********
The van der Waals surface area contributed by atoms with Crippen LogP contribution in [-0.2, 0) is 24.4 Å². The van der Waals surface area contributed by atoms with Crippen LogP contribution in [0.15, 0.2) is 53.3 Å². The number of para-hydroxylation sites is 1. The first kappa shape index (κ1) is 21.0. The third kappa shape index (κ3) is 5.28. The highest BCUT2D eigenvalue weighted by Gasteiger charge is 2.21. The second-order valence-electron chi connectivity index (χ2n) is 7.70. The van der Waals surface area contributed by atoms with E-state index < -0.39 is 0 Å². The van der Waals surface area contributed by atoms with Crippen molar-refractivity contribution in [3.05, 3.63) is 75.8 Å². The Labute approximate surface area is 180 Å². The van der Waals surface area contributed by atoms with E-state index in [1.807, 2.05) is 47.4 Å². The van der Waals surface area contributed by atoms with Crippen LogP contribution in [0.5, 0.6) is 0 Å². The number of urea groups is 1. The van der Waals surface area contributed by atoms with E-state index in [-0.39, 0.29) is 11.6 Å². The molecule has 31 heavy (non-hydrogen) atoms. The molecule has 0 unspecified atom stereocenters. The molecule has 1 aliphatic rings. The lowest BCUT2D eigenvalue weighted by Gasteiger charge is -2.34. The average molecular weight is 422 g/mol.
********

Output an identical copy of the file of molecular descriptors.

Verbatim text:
The van der Waals surface area contributed by atoms with Crippen LogP contribution in [-0.2, 0) is 24.4 Å². The van der Waals surface area contributed by atoms with Crippen LogP contribution in [0.15, 0.2) is 53.3 Å². The number of para-hydroxylation sites is 1. The first kappa shape index (κ1) is 21.0. The third kappa shape index (κ3) is 5.28. The highest BCUT2D eigenvalue weighted by Gasteiger charge is 2.21. The second-order valence-electron chi connectivity index (χ2n) is 7.70. The van der Waals surface area contributed by atoms with E-state index < -0.39 is 0 Å². The van der Waals surface area contributed by atoms with Crippen molar-refractivity contribution in [3.05, 3.63) is 75.8 Å². The Labute approximate surface area is 180 Å². The van der Waals surface area contributed by atoms with E-state index in [1.807, 2.05) is 47.4 Å². The van der Waals surface area contributed by atoms with Crippen LogP contribution in [0.5, 0.6) is 0 Å². The number of urea groups is 1. The van der Waals surface area contributed by atoms with E-state index in [-0.39, 0.29) is 11.6 Å². The molecule has 31 heavy (non-hydrogen) atoms. The molecule has 0 unspecified atom stereocenters. The molecule has 1 aliphatic rings. The lowest BCUT2D eigenvalue weighted by Gasteiger charge is -2.34. The average molecular weight is 422 g/mol.